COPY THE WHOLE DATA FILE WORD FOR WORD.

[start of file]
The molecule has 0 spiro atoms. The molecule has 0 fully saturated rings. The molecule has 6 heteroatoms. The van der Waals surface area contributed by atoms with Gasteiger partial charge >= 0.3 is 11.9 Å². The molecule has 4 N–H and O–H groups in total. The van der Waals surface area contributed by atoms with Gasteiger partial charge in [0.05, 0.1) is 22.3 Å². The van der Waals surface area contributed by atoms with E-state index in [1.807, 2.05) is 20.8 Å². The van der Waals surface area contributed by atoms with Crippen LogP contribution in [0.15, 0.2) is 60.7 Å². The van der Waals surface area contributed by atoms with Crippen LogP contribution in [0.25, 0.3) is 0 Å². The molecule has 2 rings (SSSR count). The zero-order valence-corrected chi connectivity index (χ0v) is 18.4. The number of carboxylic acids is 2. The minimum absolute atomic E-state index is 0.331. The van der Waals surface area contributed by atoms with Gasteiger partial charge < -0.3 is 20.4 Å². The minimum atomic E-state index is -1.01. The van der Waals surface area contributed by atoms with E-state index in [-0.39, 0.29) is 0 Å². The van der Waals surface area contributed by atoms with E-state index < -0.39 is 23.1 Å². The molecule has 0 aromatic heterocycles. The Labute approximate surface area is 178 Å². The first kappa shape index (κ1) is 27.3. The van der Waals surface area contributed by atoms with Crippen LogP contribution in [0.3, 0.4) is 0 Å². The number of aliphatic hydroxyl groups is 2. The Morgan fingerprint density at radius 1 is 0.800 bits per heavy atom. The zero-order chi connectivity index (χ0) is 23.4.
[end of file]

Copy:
The molecule has 0 spiro atoms. The molecule has 0 fully saturated rings. The molecule has 6 heteroatoms. The van der Waals surface area contributed by atoms with Gasteiger partial charge >= 0.3 is 11.9 Å². The molecule has 4 N–H and O–H groups in total. The van der Waals surface area contributed by atoms with Gasteiger partial charge in [0.05, 0.1) is 22.3 Å². The van der Waals surface area contributed by atoms with E-state index in [1.807, 2.05) is 20.8 Å². The van der Waals surface area contributed by atoms with Crippen LogP contribution in [0.15, 0.2) is 60.7 Å². The van der Waals surface area contributed by atoms with Crippen LogP contribution in [0.25, 0.3) is 0 Å². The molecule has 2 rings (SSSR count). The zero-order valence-corrected chi connectivity index (χ0v) is 18.4. The number of carboxylic acids is 2. The minimum absolute atomic E-state index is 0.331. The van der Waals surface area contributed by atoms with Gasteiger partial charge < -0.3 is 20.4 Å². The minimum atomic E-state index is -1.01. The van der Waals surface area contributed by atoms with E-state index in [-0.39, 0.29) is 0 Å². The van der Waals surface area contributed by atoms with E-state index < -0.39 is 23.1 Å². The molecule has 0 aromatic heterocycles. The Labute approximate surface area is 178 Å². The first kappa shape index (κ1) is 27.3. The van der Waals surface area contributed by atoms with Crippen LogP contribution in [0.3, 0.4) is 0 Å². The number of aliphatic hydroxyl groups is 2. The Morgan fingerprint density at radius 1 is 0.800 bits per heavy atom. The zero-order chi connectivity index (χ0) is 23.4.